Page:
We don't know which people giving the reports are trustworthy, and I'm inclined to suspect that all of them are to some degree untrustworthy. They all do have an agenda, and I think the fact that there are so many conflicts suggests that the agendas are driving a lot of what they're saying. The truth is somewhere in there too, but I'm witholding judgment on any of it until I can see a decent way to sort through all of it.

I should revise my conclusion. This exchange shows nothing about whether Bush misled us. What it does do is refute one of the most common stories about how he misled us, assuming it's a trustworthy account.

Fair enough. Your new conclusion is far more defensible.

Don't forget, agendas (is that the correct plural?) don't necessarily make an account untrustworthy either. If I witness someone I hate commiting a crime, my eyewitness account should not be tossed away simply because I have an agaena (I hate the guy).

Of the accounts what criticise Bush, I am most inclined to believe the ones that don't follow the Democratic Party line (in this case, "Bush misled us"), and those voices so far have been Woodward and Clarke.

Sure they have agendas (sp?), but it is not the typical "I'm a democrat and want a democrat elected at all costs" agenda. From what I can tell, they are motivated by something else completely (though I may not be sure what).

Actually, 'agendum' is the singular, and 'agenda' is the plural, if you want to go back to the Latin, but usage has shifted to the point where no one knows that. I think it's hard to argue that standard written English requires something that almost no one is aware of.

I'm aware that having an agenda isn't necessarily bad. It's not so much the mere presence of the agenda but what the agenda might be (selling lots of books, getting revenge on someone who fired you, simply making a political opponent look bad no matter the cost to the truth) that worries me. It wouldn't surprise me at all if something like this is going on with both Clarke and Woodward. It may well not be, but it wouldn't surprise me.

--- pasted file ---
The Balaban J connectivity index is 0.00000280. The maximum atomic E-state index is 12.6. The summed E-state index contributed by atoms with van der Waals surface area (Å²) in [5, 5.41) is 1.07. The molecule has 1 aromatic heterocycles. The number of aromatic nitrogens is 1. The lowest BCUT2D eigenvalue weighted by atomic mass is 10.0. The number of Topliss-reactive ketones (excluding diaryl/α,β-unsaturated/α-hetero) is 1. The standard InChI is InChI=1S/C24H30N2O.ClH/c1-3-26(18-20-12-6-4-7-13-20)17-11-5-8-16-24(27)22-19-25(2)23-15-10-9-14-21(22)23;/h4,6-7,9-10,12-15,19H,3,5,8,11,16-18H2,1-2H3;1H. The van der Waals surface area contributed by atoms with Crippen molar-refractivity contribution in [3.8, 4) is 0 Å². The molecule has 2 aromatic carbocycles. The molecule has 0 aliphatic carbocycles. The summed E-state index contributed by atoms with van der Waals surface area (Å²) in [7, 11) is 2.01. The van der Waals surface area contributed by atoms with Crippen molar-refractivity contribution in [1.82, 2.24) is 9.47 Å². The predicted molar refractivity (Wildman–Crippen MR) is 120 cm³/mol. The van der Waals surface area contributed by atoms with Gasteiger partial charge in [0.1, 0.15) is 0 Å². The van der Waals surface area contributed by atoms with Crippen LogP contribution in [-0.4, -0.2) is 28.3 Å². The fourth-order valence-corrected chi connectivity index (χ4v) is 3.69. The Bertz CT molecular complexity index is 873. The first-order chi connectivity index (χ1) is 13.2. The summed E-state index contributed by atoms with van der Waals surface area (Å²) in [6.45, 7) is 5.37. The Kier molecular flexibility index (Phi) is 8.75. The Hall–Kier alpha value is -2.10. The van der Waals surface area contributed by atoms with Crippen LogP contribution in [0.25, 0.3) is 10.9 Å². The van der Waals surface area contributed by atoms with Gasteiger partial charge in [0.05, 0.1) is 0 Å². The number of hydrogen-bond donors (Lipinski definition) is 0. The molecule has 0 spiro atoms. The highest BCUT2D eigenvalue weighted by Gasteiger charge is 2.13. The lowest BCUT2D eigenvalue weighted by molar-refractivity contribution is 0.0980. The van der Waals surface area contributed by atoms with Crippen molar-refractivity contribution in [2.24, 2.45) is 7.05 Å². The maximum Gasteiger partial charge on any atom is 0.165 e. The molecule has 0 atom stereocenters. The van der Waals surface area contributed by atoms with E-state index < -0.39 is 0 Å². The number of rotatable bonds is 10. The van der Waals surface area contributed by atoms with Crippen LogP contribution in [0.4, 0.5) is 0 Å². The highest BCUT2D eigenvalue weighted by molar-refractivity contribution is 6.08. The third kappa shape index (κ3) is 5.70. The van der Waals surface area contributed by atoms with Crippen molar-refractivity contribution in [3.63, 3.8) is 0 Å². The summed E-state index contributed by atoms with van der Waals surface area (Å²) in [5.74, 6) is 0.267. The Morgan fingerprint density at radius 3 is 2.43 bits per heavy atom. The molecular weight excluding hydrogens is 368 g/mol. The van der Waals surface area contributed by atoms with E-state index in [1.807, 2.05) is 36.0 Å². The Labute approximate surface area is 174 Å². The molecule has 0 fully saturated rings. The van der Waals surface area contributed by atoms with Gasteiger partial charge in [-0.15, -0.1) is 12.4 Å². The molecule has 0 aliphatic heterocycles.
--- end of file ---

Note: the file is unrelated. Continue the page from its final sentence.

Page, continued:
The differences between the way Clarke told the story earlier how the book tells it, and the way he testified at the 9-11 commission send me a clear signal that he shapes his comments to the audience in a way that sometimes hides the bigger picture. I don't know enough about Woodward to say anything about him.

"It's not so much the mere presence of the agenda but what the agenda might be"

For me, it is not so much what the agenda might be as much as how much the person is willing to distort the truth for the sake of the agenda. Even the worst agenda can present a valid truth.

I find it odd that Republicans during this political cycle (I haven't paid attention to any others...is this a trend or a new thing? I don't know.) have attempted to discredit every book critical to Bush by claiming that the agenda of the book writer is to sell lots of books.

Well, yeah. Everyone who writes a book has that as one of their agenda. But that is not a valid criticism in and of itself. The accusation and implication are that this agenda has filled the books with untruths. But is there proof to back up such accusations? Hard to say because people quickly make up their minds that the authors are discredited without hearing any proof and the news cycle moves on before proof can be analyzed.

(Interestingly, I've never heard a Republican attempt to discredit Coulter or O'Reilly by saying that their agenda is to sell books. If one is really consistent about the "selling lots of books is a bad agenda" idea, then shouldn't they be discredited too? Shouldn't that argument work for both sides of the aisle? The answer: no. It shouldn't work for either side of the aisle.)

I'll wait to defend Woodward and Clarke till I can prepare a proper post, and that will have to wait until after my final exam tomorrow.